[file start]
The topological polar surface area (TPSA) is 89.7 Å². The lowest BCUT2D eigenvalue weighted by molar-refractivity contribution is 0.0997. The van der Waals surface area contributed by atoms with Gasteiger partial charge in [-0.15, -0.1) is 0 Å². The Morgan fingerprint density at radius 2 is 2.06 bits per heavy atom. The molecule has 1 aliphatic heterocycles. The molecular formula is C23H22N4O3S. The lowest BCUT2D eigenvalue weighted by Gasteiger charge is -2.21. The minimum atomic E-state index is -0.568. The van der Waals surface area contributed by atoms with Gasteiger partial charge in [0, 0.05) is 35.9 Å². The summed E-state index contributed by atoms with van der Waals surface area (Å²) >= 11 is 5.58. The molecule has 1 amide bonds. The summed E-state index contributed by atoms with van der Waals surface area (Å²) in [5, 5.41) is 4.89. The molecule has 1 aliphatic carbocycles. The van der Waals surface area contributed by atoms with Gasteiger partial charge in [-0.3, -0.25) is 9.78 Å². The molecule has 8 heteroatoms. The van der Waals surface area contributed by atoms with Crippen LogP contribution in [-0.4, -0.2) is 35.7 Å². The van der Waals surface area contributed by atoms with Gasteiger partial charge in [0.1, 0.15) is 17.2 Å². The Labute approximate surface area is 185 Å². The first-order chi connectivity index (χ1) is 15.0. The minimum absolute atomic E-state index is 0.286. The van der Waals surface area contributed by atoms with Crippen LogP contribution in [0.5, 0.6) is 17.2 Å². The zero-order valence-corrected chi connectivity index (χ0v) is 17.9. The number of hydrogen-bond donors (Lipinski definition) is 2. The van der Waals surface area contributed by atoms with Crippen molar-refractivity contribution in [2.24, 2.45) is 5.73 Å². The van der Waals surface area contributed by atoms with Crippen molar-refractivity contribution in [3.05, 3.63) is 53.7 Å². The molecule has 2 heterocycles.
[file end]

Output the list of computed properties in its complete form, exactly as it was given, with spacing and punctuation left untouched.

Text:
The topological polar surface area (TPSA) is 89.7 Å². The lowest BCUT2D eigenvalue weighted by molar-refractivity contribution is 0.0997. The van der Waals surface area contributed by atoms with Gasteiger partial charge in [-0.15, -0.1) is 0 Å². The Morgan fingerprint density at radius 2 is 2.06 bits per heavy atom. The molecule has 1 aliphatic heterocycles. The molecular formula is C23H22N4O3S. The lowest BCUT2D eigenvalue weighted by Gasteiger charge is -2.21. The minimum atomic E-state index is -0.568. The van der Waals surface area contributed by atoms with Gasteiger partial charge in [0, 0.05) is 35.9 Å². The summed E-state index contributed by atoms with van der Waals surface area (Å²) >= 11 is 5.58. The molecule has 1 amide bonds. The summed E-state index contributed by atoms with van der Waals surface area (Å²) in [5, 5.41) is 4.89. The molecule has 1 aliphatic carbocycles. The van der Waals surface area contributed by atoms with Gasteiger partial charge in [-0.3, -0.25) is 9.78 Å². The molecule has 8 heteroatoms. The van der Waals surface area contributed by atoms with Crippen LogP contribution in [-0.4, -0.2) is 35.7 Å². The van der Waals surface area contributed by atoms with Gasteiger partial charge in [0.1, 0.15) is 17.2 Å². The Labute approximate surface area is 185 Å². The first-order chi connectivity index (χ1) is 15.0. The minimum absolute atomic E-state index is 0.286. The van der Waals surface area contributed by atoms with Crippen LogP contribution in [0.5, 0.6) is 17.2 Å². The zero-order valence-corrected chi connectivity index (χ0v) is 17.9. The number of hydrogen-bond donors (Lipinski definition) is 2. The van der Waals surface area contributed by atoms with Crippen molar-refractivity contribution in [2.24, 2.45) is 5.73 Å². The van der Waals surface area contributed by atoms with Crippen molar-refractivity contribution in [3.05, 3.63) is 53.7 Å². The molecule has 2 heterocycles.